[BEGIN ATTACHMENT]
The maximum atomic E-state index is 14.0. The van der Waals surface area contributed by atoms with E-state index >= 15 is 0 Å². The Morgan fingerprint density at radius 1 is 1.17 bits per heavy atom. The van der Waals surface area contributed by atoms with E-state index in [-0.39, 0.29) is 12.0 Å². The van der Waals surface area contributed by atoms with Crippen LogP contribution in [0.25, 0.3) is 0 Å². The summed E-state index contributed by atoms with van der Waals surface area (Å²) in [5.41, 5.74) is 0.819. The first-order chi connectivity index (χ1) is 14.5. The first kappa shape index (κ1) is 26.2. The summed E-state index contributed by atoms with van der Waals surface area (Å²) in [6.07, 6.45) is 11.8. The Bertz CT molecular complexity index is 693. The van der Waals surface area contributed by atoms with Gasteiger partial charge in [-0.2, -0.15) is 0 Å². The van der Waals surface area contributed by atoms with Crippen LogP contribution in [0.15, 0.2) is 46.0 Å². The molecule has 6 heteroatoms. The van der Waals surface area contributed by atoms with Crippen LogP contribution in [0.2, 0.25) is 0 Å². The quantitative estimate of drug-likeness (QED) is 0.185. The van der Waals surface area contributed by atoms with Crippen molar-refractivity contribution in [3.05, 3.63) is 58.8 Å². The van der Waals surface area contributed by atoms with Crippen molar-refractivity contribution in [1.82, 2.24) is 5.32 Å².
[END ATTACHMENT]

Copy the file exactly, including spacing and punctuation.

The maximum atomic E-state index is 14.0. The van der Waals surface area contributed by atoms with E-state index >= 15 is 0 Å². The Morgan fingerprint density at radius 1 is 1.17 bits per heavy atom. The van der Waals surface area contributed by atoms with E-state index in [-0.39, 0.29) is 12.0 Å². The van der Waals surface area contributed by atoms with Crippen LogP contribution in [0.25, 0.3) is 0 Å². The summed E-state index contributed by atoms with van der Waals surface area (Å²) in [5.41, 5.74) is 0.819. The first-order chi connectivity index (χ1) is 14.5. The first kappa shape index (κ1) is 26.2. The summed E-state index contributed by atoms with van der Waals surface area (Å²) in [6.07, 6.45) is 11.8. The Bertz CT molecular complexity index is 693. The van der Waals surface area contributed by atoms with Gasteiger partial charge in [-0.2, -0.15) is 0 Å². The van der Waals surface area contributed by atoms with Crippen LogP contribution in [0.15, 0.2) is 46.0 Å². The molecule has 6 heteroatoms. The van der Waals surface area contributed by atoms with Crippen LogP contribution in [0.2, 0.25) is 0 Å². The quantitative estimate of drug-likeness (QED) is 0.185. The van der Waals surface area contributed by atoms with Crippen molar-refractivity contribution in [3.05, 3.63) is 58.8 Å². The van der Waals surface area contributed by atoms with Crippen molar-refractivity contribution in [1.82, 2.24) is 5.32 Å².